Looking Back On Search 2016

Search Insider polled several search-marketing executives on what they felt was the most important search development in 2016. Here are their (slightly) edited responses:

Content As Part Of The Experience
Search snippets. They've become more and more of a fixture in Google search results. Grabbing the Answer Box or another SERP feature is becoming a must-have, rather than a, “Hey, look at that. That's cool,” kind of thing. That's had far-reaching effects. Grabbing SERP features and snippets means carefully structuring contentfor an ideal user experience. Meaning site owners have to finally treat content as part of that [overall] experience. —Ian Lurie, CEO, Portent

Small Changes That Add Up And Mobile
While the biggest event was the removal of the right-hand rails from the SERPs, the impact was less dramatic. The largest development to impact search in 2016 is made up of smaller changes that, as an aggregate, had an impact. For example, expanded text ads, increased shopping ad formats and paid dominance for all transaction-related keywords. I would elaborate, though, to say that the most important trend is still mobile. While this has been a trend for multiple years, 2016 was the turning point for many brands, as it noticeably started to match or exceed desktop volume. In addition, a series of developments like the AMP initiative, dividing the mobile index, and even the local packs lends to this mobile-first direction that the engines are establishing. Selina Eizik, CEO, Acronym

Elimination Of Right-Side Ads
The removal of sponsored search ads from the right-hand side of the result screen was clearly one of the biggest. Search marketers had to adapt to this change by refining ad targeting and content to better target consumers and increase the chances of having their ads displayed. Another significant search development in 2016 was the continued increase of mobile search traffic. Brands and marketers that spent time finding the right landing pages and offers to show consumers on specific devices contributed to an overall increase in conversations. Interestingly, a byproduct of (and potential impetus for) the elimination of the right hand side ads is a more unified search experience between mobile and desktop/tablet. —George Yuhba, CJ Affiliate by Conversant, Network Performance Director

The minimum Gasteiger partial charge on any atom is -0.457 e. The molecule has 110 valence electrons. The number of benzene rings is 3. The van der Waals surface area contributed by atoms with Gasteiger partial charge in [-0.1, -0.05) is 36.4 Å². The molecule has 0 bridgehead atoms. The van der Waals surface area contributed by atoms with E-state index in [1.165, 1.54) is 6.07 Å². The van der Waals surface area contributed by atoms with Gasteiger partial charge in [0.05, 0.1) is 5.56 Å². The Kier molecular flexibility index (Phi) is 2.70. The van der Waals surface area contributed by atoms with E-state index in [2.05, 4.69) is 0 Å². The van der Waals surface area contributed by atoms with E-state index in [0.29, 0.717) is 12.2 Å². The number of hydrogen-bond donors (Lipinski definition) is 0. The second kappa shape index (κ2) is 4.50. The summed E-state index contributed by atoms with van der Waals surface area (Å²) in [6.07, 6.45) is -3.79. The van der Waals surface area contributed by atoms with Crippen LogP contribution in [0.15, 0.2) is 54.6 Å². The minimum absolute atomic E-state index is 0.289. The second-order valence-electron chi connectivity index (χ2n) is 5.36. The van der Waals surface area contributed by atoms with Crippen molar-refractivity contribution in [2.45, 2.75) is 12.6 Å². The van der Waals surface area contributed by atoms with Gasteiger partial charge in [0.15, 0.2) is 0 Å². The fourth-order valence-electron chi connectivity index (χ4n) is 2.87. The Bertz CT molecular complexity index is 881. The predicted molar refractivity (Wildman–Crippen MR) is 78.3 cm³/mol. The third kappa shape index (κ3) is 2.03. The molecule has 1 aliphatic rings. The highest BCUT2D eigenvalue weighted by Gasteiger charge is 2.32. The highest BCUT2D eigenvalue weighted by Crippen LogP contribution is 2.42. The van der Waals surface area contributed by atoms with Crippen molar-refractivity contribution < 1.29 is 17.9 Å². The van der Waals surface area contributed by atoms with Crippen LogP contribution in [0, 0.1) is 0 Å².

Extended Text Ads
One of the most impactful changes of 2016 to impact search were extended text ads. This one change had a dramatic impact on strategy, opening up new text creative opportunities that have contributed to increased engagement, CTR and conversion rates across all business verticals. Unfortunately, gains realized in paid search have had a negative impact on organic search — which has seen a sharp decline in traffic due to the loss of screen real estate. —Chris Humber, Catalyst, Senior Partner, Head of Practice, Search

Google (Finally) Updates Penguin
For me, the biggest search development of 2016 was Penguin 4.0. We waited for so long for Google to finally update Penguin. The old Penguin used to demote sites that were deemed to be building their own links for ranking purposes. The new Penguin now just devalues unnatural links and doesn't demote sites. We saw many sites that had been suppressed by Penguin for years see release from the algorithm and start to be able to rank well again. I find it amazing that Google is confident enough in their ability to detect spam that they are no longer counting on Penguin to demote sites. —Marie Haynes, Search Engine Marketing Consultant

Next week, with the beginning of the new calendar year, we’ll see what these executives expect for 2017. 

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